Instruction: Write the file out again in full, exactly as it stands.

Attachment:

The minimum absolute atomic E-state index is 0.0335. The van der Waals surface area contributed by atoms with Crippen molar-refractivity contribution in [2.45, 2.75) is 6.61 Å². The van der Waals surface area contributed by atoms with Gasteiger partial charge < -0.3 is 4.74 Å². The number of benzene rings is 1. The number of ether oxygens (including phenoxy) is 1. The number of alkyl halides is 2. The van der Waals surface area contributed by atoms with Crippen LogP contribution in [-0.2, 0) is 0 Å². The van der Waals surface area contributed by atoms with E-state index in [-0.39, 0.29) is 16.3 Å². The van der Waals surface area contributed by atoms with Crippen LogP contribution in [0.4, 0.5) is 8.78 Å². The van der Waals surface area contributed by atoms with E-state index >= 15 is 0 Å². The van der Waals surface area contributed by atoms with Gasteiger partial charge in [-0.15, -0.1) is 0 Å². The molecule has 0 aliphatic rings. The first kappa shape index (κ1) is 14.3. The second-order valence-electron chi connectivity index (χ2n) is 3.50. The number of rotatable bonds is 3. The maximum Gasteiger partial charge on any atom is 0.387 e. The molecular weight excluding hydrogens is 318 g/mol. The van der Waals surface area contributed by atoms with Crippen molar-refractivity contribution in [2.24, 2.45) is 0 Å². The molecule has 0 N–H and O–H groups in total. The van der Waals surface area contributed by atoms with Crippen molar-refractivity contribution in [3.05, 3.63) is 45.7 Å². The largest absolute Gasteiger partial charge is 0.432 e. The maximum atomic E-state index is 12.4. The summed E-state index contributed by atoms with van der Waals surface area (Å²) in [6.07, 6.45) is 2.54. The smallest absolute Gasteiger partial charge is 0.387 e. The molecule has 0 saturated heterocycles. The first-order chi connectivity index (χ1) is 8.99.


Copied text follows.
The minimum absolute atomic E-state index is 0.0335. The van der Waals surface area contributed by atoms with Crippen molar-refractivity contribution in [2.45, 2.75) is 6.61 Å². The van der Waals surface area contributed by atoms with Gasteiger partial charge < -0.3 is 4.74 Å². The number of benzene rings is 1. The number of ether oxygens (including phenoxy) is 1. The number of alkyl halides is 2. The van der Waals surface area contributed by atoms with Crippen LogP contribution in [-0.2, 0) is 0 Å². The van der Waals surface area contributed by atoms with E-state index in [-0.39, 0.29) is 16.3 Å². The van der Waals surface area contributed by atoms with Crippen LogP contribution in [0.4, 0.5) is 8.78 Å². The van der Waals surface area contributed by atoms with E-state index >= 15 is 0 Å². The van der Waals surface area contributed by atoms with Gasteiger partial charge in [-0.15, -0.1) is 0 Å². The molecule has 0 aliphatic rings. The first kappa shape index (κ1) is 14.3. The second-order valence-electron chi connectivity index (χ2n) is 3.50. The number of rotatable bonds is 3. The maximum Gasteiger partial charge on any atom is 0.387 e. The molecular weight excluding hydrogens is 318 g/mol. The van der Waals surface area contributed by atoms with Crippen molar-refractivity contribution in [2.24, 2.45) is 0 Å². The molecule has 0 N–H and O–H groups in total. The van der Waals surface area contributed by atoms with Crippen molar-refractivity contribution in [3.05, 3.63) is 45.7 Å². The largest absolute Gasteiger partial charge is 0.432 e. The maximum atomic E-state index is 12.4. The summed E-state index contributed by atoms with van der Waals surface area (Å²) in [6.07, 6.45) is 2.54. The smallest absolute Gasteiger partial charge is 0.387 e. The molecule has 0 saturated heterocycles. The first-order chi connectivity index (χ1) is 8.99.